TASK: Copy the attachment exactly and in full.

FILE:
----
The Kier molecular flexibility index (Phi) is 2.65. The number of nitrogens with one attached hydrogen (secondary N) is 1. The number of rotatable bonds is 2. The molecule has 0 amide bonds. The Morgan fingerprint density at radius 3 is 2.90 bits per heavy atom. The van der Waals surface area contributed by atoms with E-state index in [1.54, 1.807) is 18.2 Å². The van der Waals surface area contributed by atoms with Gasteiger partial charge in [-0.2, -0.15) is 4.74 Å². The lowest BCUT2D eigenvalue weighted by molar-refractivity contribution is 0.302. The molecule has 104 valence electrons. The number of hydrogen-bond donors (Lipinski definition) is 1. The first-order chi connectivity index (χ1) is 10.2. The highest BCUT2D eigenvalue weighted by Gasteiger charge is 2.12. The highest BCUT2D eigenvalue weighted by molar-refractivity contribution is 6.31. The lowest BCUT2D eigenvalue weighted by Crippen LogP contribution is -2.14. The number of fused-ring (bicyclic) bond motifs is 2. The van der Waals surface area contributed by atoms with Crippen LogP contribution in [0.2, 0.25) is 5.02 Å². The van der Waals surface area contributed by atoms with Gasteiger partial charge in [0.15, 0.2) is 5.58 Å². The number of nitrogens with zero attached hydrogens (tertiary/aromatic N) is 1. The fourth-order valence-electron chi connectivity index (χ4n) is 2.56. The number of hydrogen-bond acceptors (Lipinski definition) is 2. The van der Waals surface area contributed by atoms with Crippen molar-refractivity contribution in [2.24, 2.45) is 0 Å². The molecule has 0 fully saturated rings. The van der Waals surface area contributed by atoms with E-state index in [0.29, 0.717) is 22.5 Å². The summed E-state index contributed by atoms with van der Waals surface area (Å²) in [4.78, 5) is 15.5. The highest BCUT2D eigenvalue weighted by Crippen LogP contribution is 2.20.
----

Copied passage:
The Kier molecular flexibility index (Phi) is 2.65. The number of nitrogens with one attached hydrogen (secondary N) is 1. The number of rotatable bonds is 2. The molecule has 0 amide bonds. The Morgan fingerprint density at radius 3 is 2.90 bits per heavy atom. The van der Waals surface area contributed by atoms with E-state index in [1.54, 1.807) is 18.2 Å². The van der Waals surface area contributed by atoms with Gasteiger partial charge in [-0.2, -0.15) is 4.74 Å². The lowest BCUT2D eigenvalue weighted by molar-refractivity contribution is 0.302. The molecule has 104 valence electrons. The number of hydrogen-bond donors (Lipinski definition) is 1. The first-order chi connectivity index (χ1) is 10.2. The highest BCUT2D eigenvalue weighted by Gasteiger charge is 2.12. The highest BCUT2D eigenvalue weighted by molar-refractivity contribution is 6.31. The lowest BCUT2D eigenvalue weighted by Crippen LogP contribution is -2.14. The number of fused-ring (bicyclic) bond motifs is 2. The van der Waals surface area contributed by atoms with Crippen LogP contribution in [0.2, 0.25) is 5.02 Å². The van der Waals surface area contributed by atoms with Gasteiger partial charge in [0.15, 0.2) is 5.58 Å². The number of nitrogens with zero attached hydrogens (tertiary/aromatic N) is 1. The fourth-order valence-electron chi connectivity index (χ4n) is 2.56. The number of hydrogen-bond acceptors (Lipinski definition) is 2. The van der Waals surface area contributed by atoms with Crippen molar-refractivity contribution in [2.24, 2.45) is 0 Å². The molecule has 0 fully saturated rings. The van der Waals surface area contributed by atoms with E-state index in [0.29, 0.717) is 22.5 Å². The summed E-state index contributed by atoms with van der Waals surface area (Å²) in [4.78, 5) is 15.5. The highest BCUT2D eigenvalue weighted by Crippen LogP contribution is 2.20.